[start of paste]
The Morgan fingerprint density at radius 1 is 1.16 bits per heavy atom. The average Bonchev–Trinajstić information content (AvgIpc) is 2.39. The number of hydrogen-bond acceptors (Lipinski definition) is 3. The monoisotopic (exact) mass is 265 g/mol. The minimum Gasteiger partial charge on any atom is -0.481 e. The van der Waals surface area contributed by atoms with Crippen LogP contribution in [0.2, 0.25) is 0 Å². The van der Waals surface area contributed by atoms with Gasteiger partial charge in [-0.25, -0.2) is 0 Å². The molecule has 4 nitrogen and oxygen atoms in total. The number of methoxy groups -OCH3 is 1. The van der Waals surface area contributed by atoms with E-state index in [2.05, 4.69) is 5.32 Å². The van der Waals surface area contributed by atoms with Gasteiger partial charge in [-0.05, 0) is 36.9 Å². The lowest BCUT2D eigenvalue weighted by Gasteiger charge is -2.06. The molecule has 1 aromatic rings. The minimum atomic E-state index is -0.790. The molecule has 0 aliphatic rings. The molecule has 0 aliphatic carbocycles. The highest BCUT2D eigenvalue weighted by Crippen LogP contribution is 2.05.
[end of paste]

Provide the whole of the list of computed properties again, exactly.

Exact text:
The Morgan fingerprint density at radius 1 is 1.16 bits per heavy atom. The average Bonchev–Trinajstić information content (AvgIpc) is 2.39. The number of hydrogen-bond acceptors (Lipinski definition) is 3. The monoisotopic (exact) mass is 265 g/mol. The minimum Gasteiger partial charge on any atom is -0.481 e. The van der Waals surface area contributed by atoms with Crippen LogP contribution in [0.2, 0.25) is 0 Å². The van der Waals surface area contributed by atoms with Gasteiger partial charge in [-0.25, -0.2) is 0 Å². The molecule has 4 nitrogen and oxygen atoms in total. The number of methoxy groups -OCH3 is 1. The van der Waals surface area contributed by atoms with E-state index in [2.05, 4.69) is 5.32 Å². The van der Waals surface area contributed by atoms with Gasteiger partial charge in [-0.05, 0) is 36.9 Å². The lowest BCUT2D eigenvalue weighted by Gasteiger charge is -2.06. The molecule has 1 aromatic rings. The minimum atomic E-state index is -0.790. The molecule has 0 aliphatic rings. The molecule has 0 aliphatic carbocycles. The highest BCUT2D eigenvalue weighted by Crippen LogP contribution is 2.05.